Bartlett & Robertson: Selected recordings 1927-1947

Author: 
Bryce Morrison
APR6012. Bartlett & Robertson: Selected recordings 1927-1947

Bartlett & Robertson: Selected recordings 1927-1947

  • Elizabethan Suite
  • Fugue
  • Cantata No. 147, 'Herz und Mund und Tat und Leben', Choral: Jesu bleibet meine Freude (Jesu, joy of man's desiring)
  • Cantata No. 208, 'Was mir behagt, ist nur die munt, Aria: Schafe können sicher weiden (Sheep may safely graze)
  • (3) Concertos for Two Harpsichords and Strings, No. 2 in C, BWV1061
  • (6) Studies, A flat
  • Andante and Variations
  • Variations on a Theme of Beethoven
  • Grandes études de Paganini, No 3 in G sharp minor, 'La Campanella'
  • (3) Liebesträume, No. 3 in A flat, O lieb, so lang du lieben kannst
  • Suite No. 1, Valse
  • Concert Fantasy on themes from Die Fledermaus
  • Goyescas, No. 4, Quejas o la maja y el ruiseñor
  • (3) Danses Andalouses, Gracia
  • (La) Vida breve, Danse espagnole No.1
  • Andalucía, "Suite Española"
  • En blanc et noir
  • Moy Mell, 'The Pleasant Plain'
  • Sonata for two pianos
  • Hardanger

Here is that ideal post Christmas present – a box of delights if ever there was one. APR’s two-disc album is an admirable reminder of the achievement of Tobias Matthay’s students and of the once-legendary duo of Ethel Bartlett and Rae Robertson. The recordings date from 1927 to 1947 and range from Bach and Elizabethan music to Debussy’s late masterpiece En blanc et noir, taking in en route 19th-century sparklers (their witty reworking of Liszt’s ‘La campanella’ is enough to set even the finest solo version by the ears) and visits to Cuba and Spain. Throughout, Bartlett and Robertson exhibit a dazzling assurance and unanimity, the result of players trained in the same technique, allowing them quicksilver responses and an imaginative freedom unknown to lesser duos. Not for them the nervous dread of the studio’s green light, something to cause a freezing-up of a natural musical impulse, but rather an opportunity to offer all the relish and daring of a live performance.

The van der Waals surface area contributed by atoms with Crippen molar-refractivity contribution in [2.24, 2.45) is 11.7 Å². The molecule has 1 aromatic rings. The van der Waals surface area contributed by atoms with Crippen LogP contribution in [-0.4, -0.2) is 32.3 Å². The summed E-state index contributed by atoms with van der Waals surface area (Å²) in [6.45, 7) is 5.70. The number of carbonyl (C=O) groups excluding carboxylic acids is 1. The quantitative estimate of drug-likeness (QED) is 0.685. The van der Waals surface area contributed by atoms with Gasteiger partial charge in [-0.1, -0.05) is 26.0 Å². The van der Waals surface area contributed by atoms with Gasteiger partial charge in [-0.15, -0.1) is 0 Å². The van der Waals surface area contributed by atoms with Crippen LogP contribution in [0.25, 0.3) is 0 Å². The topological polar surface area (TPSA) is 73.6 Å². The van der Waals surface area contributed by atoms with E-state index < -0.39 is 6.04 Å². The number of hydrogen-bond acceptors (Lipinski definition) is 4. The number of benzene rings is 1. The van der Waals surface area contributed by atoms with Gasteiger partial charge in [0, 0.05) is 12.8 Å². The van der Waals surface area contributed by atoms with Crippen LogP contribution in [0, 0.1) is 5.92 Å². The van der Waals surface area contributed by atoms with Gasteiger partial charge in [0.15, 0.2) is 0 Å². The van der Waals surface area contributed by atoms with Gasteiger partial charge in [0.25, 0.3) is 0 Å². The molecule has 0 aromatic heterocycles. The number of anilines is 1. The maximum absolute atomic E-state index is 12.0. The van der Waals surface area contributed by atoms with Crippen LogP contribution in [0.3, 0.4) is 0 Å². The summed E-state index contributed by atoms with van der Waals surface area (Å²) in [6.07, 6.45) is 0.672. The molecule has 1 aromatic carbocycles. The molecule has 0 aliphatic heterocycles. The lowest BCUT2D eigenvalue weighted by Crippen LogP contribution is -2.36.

Hear them as they seize the chance to elaborate Liszt’s Liebestraum No 3 with lavish harmonies and ornaments, or the way in the Arensky Waltz they send their dancers spinning across the ballroom in an endless pattern of glittering arabesques. How they revel, too, in Lecuona’s Malagueña (a show-stopper forever associated with spangled jugglers and circus figures); and if they hardly eclipse recordings of Debussy’s En blanc et noir by Argerich and Kovacevich or by Robert and Gaby Casadesus, they capture much of its desolating spell. They are less successful in Granados’s ‘The Maiden and the Nightingale’, where they sound out of sorts, adopting the musical equivalent of the chilled accents of the time. But their affection for Bax is never in doubt; for them his music is not a moment too long. APR’s superb presentation includes several fine photographs, and Stephen Siek’s notes are a mine of information.

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